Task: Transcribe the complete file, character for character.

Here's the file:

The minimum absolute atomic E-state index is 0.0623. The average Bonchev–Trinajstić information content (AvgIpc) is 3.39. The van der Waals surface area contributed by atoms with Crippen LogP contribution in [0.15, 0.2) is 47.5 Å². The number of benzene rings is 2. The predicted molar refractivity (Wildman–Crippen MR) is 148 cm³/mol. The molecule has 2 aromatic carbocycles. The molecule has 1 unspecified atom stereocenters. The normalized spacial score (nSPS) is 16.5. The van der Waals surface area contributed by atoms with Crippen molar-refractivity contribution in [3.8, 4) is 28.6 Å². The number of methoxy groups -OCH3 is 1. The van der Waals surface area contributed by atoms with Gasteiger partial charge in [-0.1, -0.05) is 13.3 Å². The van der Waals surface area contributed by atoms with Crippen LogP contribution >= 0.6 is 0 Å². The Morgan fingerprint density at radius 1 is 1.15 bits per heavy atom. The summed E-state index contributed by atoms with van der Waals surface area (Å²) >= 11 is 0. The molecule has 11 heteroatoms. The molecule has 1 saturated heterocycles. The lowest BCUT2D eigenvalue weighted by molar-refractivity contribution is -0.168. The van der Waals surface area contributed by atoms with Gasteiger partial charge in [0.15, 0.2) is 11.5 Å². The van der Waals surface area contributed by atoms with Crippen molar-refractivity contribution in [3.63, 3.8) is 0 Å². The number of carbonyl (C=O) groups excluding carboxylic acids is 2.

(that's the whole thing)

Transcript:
The minimum absolute atomic E-state index is 0.0623. The average Bonchev–Trinajstić information content (AvgIpc) is 3.39. The van der Waals surface area contributed by atoms with Crippen LogP contribution in [0.15, 0.2) is 47.5 Å². The number of benzene rings is 2. The predicted molar refractivity (Wildman–Crippen MR) is 148 cm³/mol. The molecule has 2 aromatic carbocycles. The molecule has 1 unspecified atom stereocenters. The normalized spacial score (nSPS) is 16.5. The van der Waals surface area contributed by atoms with Crippen molar-refractivity contribution in [3.8, 4) is 28.6 Å². The number of methoxy groups -OCH3 is 1. The van der Waals surface area contributed by atoms with Gasteiger partial charge in [-0.1, -0.05) is 13.3 Å². The van der Waals surface area contributed by atoms with Crippen LogP contribution >= 0.6 is 0 Å². The Morgan fingerprint density at radius 1 is 1.15 bits per heavy atom. The summed E-state index contributed by atoms with van der Waals surface area (Å²) >= 11 is 0. The molecule has 11 heteroatoms. The molecule has 1 saturated heterocycles. The lowest BCUT2D eigenvalue weighted by molar-refractivity contribution is -0.168. The van der Waals surface area contributed by atoms with Gasteiger partial charge in [0.15, 0.2) is 11.5 Å². The van der Waals surface area contributed by atoms with Crippen molar-refractivity contribution in [3.63, 3.8) is 0 Å². The number of carbonyl (C=O) groups excluding carboxylic acids is 2.